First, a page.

Participation and Effectiveness of Worksite Health Promotion Program
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AbstractBackground: Worksite Health Promotion Programs (WHPPs) are limited by low participation and engagement. However, little is known about what factors influence participation and the relationship between participation and changes in body weight and composition. Mobile health technology (mHealth) may facilitate participation and engagement in WHPPs as mhealth is not limited by time or location, which are known barriers to participation and engagement. Yet, few studies have examined the use and effectiveness of WHPPs using mHealth interventions that aimed to change body weight and composition. Purpose: To explore the features and effectiveness of WHPPs in previous studies that used mHealth interventions. To identify factors influencing participation and engagement in a WHPP and the relationship between participation and changes in body weight and composition. Methods: A systematic literature review was conducted to explore features of WHPPs using mHealth that aimed to change body weight and composition. A secondary data analysis was conducted using data obtained from participants in the intervention group of a WHPP to identify: 1) factors that influence participation and engagement and 2) the relationship between participation and body weight and composition changes. Results: From the systematic review, 10 out of 12 WHPP studies using mHealth significantly improved body weight and composition. The most commonly used mHealth interventions were providing information, goal setting, and data entry. Based on the secondary data analysis, low levels of stress, anxiety, or high job satisfaction were significantly related to high participation in a WHPP. Significant relationships between participation and body weight and composition changes were not found due to a small sample size. However, this study found that those who reduced five pounds of body weight at six months among overweight or obese participants showed high participation in physical activity and/or diet components of a WHPP. Conclusions: WHPPs using mHealth can significantly improve body weight and composition. Employees’ psychological factors should be considered to increase participation in WHPPs. Further studies with larger sample size are needed to identify the relationship between participation and changes in body weight or body composition.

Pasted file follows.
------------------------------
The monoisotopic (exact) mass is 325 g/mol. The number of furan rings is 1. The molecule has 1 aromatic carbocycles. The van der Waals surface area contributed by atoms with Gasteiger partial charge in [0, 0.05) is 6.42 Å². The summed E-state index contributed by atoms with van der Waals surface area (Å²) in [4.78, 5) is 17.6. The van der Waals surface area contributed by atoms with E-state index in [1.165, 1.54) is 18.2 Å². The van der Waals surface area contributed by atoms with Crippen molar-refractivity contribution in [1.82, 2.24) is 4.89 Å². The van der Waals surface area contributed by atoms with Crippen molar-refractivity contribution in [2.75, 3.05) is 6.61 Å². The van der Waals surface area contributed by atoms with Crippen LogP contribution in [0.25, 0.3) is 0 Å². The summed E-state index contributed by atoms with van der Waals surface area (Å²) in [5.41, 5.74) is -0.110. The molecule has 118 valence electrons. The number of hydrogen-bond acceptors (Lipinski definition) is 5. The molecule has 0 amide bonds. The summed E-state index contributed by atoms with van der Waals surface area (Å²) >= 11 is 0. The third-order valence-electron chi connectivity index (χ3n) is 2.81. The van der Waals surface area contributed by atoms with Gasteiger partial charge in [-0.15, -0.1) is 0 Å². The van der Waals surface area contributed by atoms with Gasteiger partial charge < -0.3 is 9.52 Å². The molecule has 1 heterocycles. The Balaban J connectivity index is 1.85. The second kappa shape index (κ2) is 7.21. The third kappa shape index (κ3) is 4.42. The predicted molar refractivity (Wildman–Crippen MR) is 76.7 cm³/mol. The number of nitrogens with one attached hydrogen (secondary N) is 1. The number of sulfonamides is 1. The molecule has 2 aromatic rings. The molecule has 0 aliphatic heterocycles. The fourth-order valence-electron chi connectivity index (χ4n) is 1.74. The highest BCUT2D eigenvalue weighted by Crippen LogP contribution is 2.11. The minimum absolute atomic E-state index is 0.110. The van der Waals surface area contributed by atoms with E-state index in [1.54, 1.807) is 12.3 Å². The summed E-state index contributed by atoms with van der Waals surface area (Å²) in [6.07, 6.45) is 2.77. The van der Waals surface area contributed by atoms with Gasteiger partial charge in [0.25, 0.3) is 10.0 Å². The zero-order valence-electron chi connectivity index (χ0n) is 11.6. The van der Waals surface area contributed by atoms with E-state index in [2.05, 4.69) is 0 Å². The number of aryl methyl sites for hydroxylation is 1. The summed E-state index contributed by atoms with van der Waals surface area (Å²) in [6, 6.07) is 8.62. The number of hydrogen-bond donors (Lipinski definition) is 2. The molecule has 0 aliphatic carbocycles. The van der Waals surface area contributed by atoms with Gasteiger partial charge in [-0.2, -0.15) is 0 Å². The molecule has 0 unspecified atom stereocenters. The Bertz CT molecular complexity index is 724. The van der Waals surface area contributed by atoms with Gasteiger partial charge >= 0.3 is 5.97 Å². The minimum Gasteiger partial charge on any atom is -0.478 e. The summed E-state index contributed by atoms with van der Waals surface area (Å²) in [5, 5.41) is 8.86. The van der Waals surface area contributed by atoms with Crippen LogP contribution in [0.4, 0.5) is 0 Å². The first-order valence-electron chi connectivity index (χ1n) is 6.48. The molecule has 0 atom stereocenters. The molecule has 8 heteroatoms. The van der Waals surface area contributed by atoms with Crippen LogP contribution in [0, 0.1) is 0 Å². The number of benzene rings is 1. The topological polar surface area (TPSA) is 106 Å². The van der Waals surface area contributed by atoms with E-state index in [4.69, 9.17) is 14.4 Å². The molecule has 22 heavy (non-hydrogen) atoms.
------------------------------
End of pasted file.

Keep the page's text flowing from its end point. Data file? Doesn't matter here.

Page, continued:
University of Maryland, Baltimore